Evaluation of the first year of the Inner North West London Integrated Care Pilot

The Nuffied Trust first year  Evaluation of the first year of the Inner North West London Integrated Care Pilot finds that there is substantial progress in terms of developing integrated care in terms of developing new forms of care for older people and those with diabetes.  There remains a need to:

  • Review governance to develop a locality-based model in response to the development of Clinical Commissioning Group.
  • There is a need for improved quality of care planning ensuring that patients are involved and engaged.
  • Performance of multidisciplinary groups formed as part of the pilot have been successful enhancing communication and collaboration among professionals.
  • There is widespread frustration felt with progress in developing a user-friendly tool for recording care planning that also has all the functionality that partners would wish to see.  Shared data and IT is an area requiring work.
  • Increased efforts to engage and involve patients in the pilot, representatives from the Patients and Users Committee have been appointed full members of the Integrated Management Board and its committees, and have contributed to the development of the Inner North West London Integrated Care Pilot’s policies and processes.

Community Services: The missing piece of the jigsaw?

Community Services: The missing piece of the jigsaw? from Cheshire and Merseyside Commissioning Support Unit asks key questions about whether the community services environment and its attendant set of disparate providers, is really geared up to take on the unprecedented challenges the NHS and social services face and to support the fundamental shift in focus from secondary care to the community and primary care environments?  It outlines:

  • The ‘TCS’ legacy
  • Secrets of success
  • Social care integration
  • The Transformational Journey

Cost-effective Commissioning For Continence Care

Cost-effective Commissioning For Continence Care is a guide written by continence professionals for the All Party Parliamentary Group For Continence Care.  It outlines the essential elements needed during each phase of the commissioning cycle.

Continence care pathways are only effectively delivered through an integrated continence service that is clinically-driven, patient-sensitive and treatment-focused.  They offer cost savings by reducing:

  • unnecessary catheterisations and associated urinary tract infections (UTI)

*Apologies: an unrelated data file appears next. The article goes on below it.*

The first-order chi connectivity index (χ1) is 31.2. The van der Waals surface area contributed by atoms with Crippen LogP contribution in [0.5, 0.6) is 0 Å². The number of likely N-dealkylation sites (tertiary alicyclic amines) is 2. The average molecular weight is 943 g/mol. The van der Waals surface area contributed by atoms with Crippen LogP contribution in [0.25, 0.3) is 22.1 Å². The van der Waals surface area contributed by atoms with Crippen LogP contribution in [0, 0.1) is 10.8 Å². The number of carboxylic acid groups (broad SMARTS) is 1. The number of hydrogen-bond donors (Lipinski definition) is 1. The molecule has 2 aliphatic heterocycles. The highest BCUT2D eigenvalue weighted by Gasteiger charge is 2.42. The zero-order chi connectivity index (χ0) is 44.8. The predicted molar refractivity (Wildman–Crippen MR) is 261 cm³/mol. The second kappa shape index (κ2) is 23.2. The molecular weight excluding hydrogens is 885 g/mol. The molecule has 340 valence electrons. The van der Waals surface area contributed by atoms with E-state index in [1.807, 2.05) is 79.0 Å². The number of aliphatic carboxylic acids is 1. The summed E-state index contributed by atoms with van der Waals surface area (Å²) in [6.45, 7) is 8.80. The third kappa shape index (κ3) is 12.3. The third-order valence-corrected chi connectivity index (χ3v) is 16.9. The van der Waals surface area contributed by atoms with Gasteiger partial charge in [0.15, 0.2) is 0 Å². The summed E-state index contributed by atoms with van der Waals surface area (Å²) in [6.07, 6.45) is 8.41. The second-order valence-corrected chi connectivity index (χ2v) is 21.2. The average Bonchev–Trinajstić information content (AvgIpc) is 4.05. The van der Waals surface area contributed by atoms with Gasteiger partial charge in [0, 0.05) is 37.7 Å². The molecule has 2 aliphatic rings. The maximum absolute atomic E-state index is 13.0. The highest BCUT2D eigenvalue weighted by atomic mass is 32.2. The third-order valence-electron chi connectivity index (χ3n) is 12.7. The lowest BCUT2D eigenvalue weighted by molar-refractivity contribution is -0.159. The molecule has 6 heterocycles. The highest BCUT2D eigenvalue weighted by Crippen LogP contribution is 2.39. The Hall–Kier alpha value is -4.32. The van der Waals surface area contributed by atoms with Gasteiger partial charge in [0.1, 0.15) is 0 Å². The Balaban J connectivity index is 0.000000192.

• pressure ulcers linked to poor continence care
  • acute hospitalisations for UTI, urinary retention, renal failure and faecal impaction
  • care home admissions precipitated by incontinence
  • the use of incontinence products through low-cost interventions such as bladder retraining, pelvic floor muscle
  • training and the appropriate use of medications for incontinence

A narrative for person-centred coordinated care

A narrative for person-centred coordinated care  by National Voices and partners shows what coordinated care would look like from the perspective of patients, service users, families and carers. It is hoped all local areas will adopt it, especially through their Clinical Commissioning Groups and Health and Wellbeing Boards, taking up the challenge of seeing & redesigning services through their users’ eyes.

Six principles for delivering integrated out-of-hospital care

The NHS Confederation and the RCGP set out six principles for delivering integrated out-of-hospital care. They are:

  1. Making best use of resources to improve health and wellbeing outcomes for the whole population.
  2. Empowering patients to have more control over their care packages, strengthen prevention, self-care and wellbeing.
  3. Targeting services – focusing integrated services on those patient groups most likely to derive the most benefit.
  4. Collective leadership and joint working – health and social care leaders jointly deliver solutions appropriate to their own communities.
  5. Incentivising integrated care – develop mechanisms to reward organisations and staff to deliver integrated care.
  6. Ensuring openness and transparency – using an open-book approach towards all aspects of integrated care